The previous levels 3 and 4 could be combined because they are not identical in terms of their purpose, but they have a similar quality – people can withdraw in certain situations and relinquish control. This automated mode is from 2023 permitted by a revised UNECE regulation up to 130 km/h. Germany is the first nation state to have already passed the implementation into law.

However, the hurdles to getting from assisted to automated driving are high. All systems do not have to be “good” or “very good”, but perfect. It must be ensured that the automatic operation works perfectly even during the return transfer, which must take place with a waiting period of ten seconds. This means that the hardware in the car has to be designed redundantly; similar to an airplane, which again is expensive.


Mercedes S class

Mercedes S class

From 2023, automated driving will be permitted at speeds of up to 130 km/h. For the first time, humans are allowed to turn away from the task of driving. The BASt would like to summarize the previous Levels 3 and 4 (highly and fully automated) as “automated” because the areas of application and details differ, but not the basics: the driver can relinquish control. Only level 5 remains as before; it describes autonomous driving as a quasi-robot taxi.

It is no coincidence that Mercedes offers level 3 automated systems in EQS and S-Class. But beware, the current UNECE regulation up to 60 km/h still applies to these cars. If an increase to 130 km/h including changing lanes is possible on January 1, 2023, Mercedes could be the first manufacturer in the world to use this limit. For this, the approval procedure at the Federal Motor Transport Authority (KBA) would have to be run through again. Chances are good that this will happen in the foreseeable future.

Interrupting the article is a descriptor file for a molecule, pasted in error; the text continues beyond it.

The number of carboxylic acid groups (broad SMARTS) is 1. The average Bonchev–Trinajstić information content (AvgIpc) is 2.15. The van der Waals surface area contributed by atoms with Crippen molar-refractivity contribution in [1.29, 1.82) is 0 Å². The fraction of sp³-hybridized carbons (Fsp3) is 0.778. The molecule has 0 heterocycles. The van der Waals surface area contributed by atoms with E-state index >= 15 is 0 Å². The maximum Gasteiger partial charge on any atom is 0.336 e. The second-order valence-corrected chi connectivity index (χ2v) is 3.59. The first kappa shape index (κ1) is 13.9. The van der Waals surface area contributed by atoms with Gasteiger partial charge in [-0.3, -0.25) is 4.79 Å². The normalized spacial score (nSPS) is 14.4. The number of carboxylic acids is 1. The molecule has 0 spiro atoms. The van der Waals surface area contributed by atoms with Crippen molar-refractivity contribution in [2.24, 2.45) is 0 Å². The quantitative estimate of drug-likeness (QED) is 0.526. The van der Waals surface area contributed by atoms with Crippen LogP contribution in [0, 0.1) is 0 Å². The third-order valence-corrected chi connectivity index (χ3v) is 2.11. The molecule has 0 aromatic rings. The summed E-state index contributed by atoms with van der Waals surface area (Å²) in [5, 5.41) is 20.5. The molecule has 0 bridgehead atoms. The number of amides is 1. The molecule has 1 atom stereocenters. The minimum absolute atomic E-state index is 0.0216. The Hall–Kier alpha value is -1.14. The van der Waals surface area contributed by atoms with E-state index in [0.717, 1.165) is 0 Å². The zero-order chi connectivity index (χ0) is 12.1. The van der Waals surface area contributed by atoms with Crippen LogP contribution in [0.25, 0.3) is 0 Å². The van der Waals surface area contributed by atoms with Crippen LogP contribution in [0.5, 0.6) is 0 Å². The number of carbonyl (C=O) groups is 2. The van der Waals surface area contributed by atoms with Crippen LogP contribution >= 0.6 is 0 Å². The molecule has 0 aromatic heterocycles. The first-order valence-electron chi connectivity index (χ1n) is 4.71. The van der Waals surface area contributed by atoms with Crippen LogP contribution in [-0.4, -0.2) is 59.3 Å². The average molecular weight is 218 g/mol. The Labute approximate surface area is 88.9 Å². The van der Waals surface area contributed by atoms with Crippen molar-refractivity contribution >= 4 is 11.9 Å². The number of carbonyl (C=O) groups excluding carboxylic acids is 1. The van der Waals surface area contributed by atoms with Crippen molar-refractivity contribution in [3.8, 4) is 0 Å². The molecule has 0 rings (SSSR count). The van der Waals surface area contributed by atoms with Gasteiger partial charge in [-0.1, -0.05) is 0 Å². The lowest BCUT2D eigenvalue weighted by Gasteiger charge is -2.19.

The new UNECE regulation is also an opportunity for Tesla. The legal framework is finally in place and the autopilot can show what it can really do. Tesla currently charges an additional 7,500 euros for the Model 3 for full self-driving. However, most car drivers are more likely to associate this term with the fact that the previous level was 5 and the BASt continues to refer to it as autonomous driving: At the push of a button (or by voice input or touchscreen), so to speak, a car is transported from A to B. A robot taxi .



With the UNECE regulation that will apply from 2023, Tesla can show how good FSD (Full Self Driving) really is. This is a real opportunity for the brand and buyers will want to know what they ordered for 7500 euros.

Whether and when autonomous driving will become a reality is an open question. With the new UNECE regulation, which according to the BASt nomenclature is simply automated and according to the old terminology highly automated, a new quality has been achieved. It would be logical to only speak of assisted or automated systems and, thirdly, of autonomous vehicles, as BASt proposes. But that would be a loss for the manufacturers’ marketing departments. There is a myriad of technical terms such as autopilot and others that are difficult to understand even for interested laypeople. In this respect, a simplified reclassification would be a step forward.